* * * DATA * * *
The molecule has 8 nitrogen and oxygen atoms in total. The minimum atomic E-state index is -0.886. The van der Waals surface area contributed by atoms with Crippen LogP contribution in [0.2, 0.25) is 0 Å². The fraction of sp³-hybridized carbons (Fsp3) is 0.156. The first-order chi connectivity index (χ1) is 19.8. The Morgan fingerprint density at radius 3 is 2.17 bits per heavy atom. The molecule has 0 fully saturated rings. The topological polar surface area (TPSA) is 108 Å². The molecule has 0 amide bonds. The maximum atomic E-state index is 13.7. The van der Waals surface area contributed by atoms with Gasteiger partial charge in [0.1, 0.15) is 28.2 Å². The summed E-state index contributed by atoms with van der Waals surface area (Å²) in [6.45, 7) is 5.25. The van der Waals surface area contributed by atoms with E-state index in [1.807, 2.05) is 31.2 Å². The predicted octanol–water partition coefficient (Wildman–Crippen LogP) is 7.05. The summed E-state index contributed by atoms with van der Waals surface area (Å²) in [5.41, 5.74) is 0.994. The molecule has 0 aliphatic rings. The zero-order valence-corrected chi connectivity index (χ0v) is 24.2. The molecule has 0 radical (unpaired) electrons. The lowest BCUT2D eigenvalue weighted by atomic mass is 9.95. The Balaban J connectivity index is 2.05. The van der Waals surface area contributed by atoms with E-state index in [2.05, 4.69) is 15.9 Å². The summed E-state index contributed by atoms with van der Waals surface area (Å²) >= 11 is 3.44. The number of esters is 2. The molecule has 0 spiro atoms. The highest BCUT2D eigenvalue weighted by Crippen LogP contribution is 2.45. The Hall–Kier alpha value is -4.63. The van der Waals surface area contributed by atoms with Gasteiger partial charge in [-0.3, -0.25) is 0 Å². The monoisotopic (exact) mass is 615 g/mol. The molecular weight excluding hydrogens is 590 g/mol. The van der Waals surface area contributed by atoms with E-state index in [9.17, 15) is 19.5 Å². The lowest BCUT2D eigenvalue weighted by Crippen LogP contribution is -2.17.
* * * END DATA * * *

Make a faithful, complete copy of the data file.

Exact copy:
The molecule has 8 nitrogen and oxygen atoms in total. The minimum atomic E-state index is -0.886. The van der Waals surface area contributed by atoms with Crippen LogP contribution in [0.2, 0.25) is 0 Å². The fraction of sp³-hybridized carbons (Fsp3) is 0.156. The first-order chi connectivity index (χ1) is 19.8. The Morgan fingerprint density at radius 3 is 2.17 bits per heavy atom. The molecule has 0 fully saturated rings. The topological polar surface area (TPSA) is 108 Å². The molecule has 0 amide bonds. The maximum atomic E-state index is 13.7. The van der Waals surface area contributed by atoms with Gasteiger partial charge in [0.1, 0.15) is 28.2 Å². The summed E-state index contributed by atoms with van der Waals surface area (Å²) in [6.45, 7) is 5.25. The van der Waals surface area contributed by atoms with E-state index in [1.807, 2.05) is 31.2 Å². The predicted octanol–water partition coefficient (Wildman–Crippen LogP) is 7.05. The summed E-state index contributed by atoms with van der Waals surface area (Å²) in [5.41, 5.74) is 0.994. The molecule has 0 aliphatic rings. The zero-order valence-corrected chi connectivity index (χ0v) is 24.2. The molecule has 0 radical (unpaired) electrons. The lowest BCUT2D eigenvalue weighted by atomic mass is 9.95. The Balaban J connectivity index is 2.05. The van der Waals surface area contributed by atoms with E-state index in [2.05, 4.69) is 15.9 Å². The summed E-state index contributed by atoms with van der Waals surface area (Å²) >= 11 is 3.44. The number of esters is 2. The molecule has 0 spiro atoms. The highest BCUT2D eigenvalue weighted by Crippen LogP contribution is 2.45. The Hall–Kier alpha value is -4.63. The van der Waals surface area contributed by atoms with Gasteiger partial charge in [-0.3, -0.25) is 0 Å². The monoisotopic (exact) mass is 615 g/mol. The molecular weight excluding hydrogens is 590 g/mol. The van der Waals surface area contributed by atoms with E-state index in [9.17, 15) is 19.5 Å². The lowest BCUT2D eigenvalue weighted by Crippen LogP contribution is -2.17.